Wednesday, November 08, 2006

Birth Control for Men, Susie Bright on the Elections, and No Sex for You!

A New York Times article this week discusses the hopes and failures in the search for a reliable, reversible birth control method for use by men. One of the scientists interviewed acknowledges that they've been saying for years now that birth control for men will be on the market in 5-10 years, but, he said, "Now I’m saying it with a twinkle in my eye.” The article focuses on taking the pressure of family planning off of women, and cites some promising statistics about the number of men who would be willing to take responsibility for birth control. Still, I've been reading Andrea Dworkin all week, and though most of it acts as devil's advocate, there's a part of me that is very suspicious of how long it's taking them. Does the scientific community really want to assume responsibility for spreading the weight of family planning equally? (Contraception as an Option for the Man, Michael Mason, 11/7/2006)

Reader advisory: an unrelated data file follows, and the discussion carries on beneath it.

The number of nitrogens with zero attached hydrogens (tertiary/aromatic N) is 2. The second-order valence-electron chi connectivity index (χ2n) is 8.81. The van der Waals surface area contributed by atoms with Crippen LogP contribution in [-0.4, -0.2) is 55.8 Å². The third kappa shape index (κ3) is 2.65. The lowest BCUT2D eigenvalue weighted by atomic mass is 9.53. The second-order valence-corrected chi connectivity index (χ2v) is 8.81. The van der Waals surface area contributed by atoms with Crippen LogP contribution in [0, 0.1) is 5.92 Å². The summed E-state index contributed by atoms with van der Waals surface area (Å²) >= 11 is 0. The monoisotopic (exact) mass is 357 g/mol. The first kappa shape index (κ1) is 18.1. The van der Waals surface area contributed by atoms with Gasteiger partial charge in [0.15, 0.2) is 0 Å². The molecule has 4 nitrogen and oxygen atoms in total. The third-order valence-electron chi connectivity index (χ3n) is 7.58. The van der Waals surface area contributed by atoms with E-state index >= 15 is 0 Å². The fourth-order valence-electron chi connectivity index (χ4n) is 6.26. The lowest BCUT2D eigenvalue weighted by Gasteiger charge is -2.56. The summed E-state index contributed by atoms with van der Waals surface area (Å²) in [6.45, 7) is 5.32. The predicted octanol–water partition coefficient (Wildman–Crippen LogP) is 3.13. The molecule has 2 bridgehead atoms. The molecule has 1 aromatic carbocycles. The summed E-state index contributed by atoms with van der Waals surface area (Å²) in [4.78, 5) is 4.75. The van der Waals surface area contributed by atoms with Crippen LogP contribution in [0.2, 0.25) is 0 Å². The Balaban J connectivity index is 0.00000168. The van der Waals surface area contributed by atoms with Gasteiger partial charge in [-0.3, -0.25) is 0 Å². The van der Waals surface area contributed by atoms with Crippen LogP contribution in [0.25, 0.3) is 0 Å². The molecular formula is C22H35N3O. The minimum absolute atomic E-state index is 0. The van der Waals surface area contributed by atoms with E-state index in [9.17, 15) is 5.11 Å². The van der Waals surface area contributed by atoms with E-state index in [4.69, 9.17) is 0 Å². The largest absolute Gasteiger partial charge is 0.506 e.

A darling friend of mine told me earlier that she's proud of her country for the first time in forever, and I've got to say I'm feeling the same way. Of all the media I've scanned through today, Susie Bright's blog post --with its series of updates-- is my favorite. Take this quote, for example:
Rumsfeld is "stepping down," hopefully right onto his own sword. And he's being replaced by Daddy's old friend... Robert Gates? He's a former Eagle Scout and CIA Director... why does that strike me as a porn movie?
Susie's political savvy is something I admire and aspire to.

In her post, Susie also references this story:
The federal government's "no sex without marriage" message isn't just for kids anymore.
Now the government is targeting unmarried adults up to age 29 as part of its abstinence-only programs, which include millions of dollars in federal money that will be available to the states under revised federal grant guidelines for 2007.
The article goes on to discuss how women ages 19-29 are the group having the largest number of children outside of marriage, so the shift in policy is meant to encourage people to wait until they're married to have children. Some of those women are certainly having children on purpose (outside of marriage? The horror!), and many probably will never get married. The policy claims to be aimed at all adults, but in reality it's an incredibly paternalistic way of controlling women's bodies and women's sexuality well beyond their youth. Don't have sex, ladies, but make sure you're treating your pre-pregnant bodies properly!

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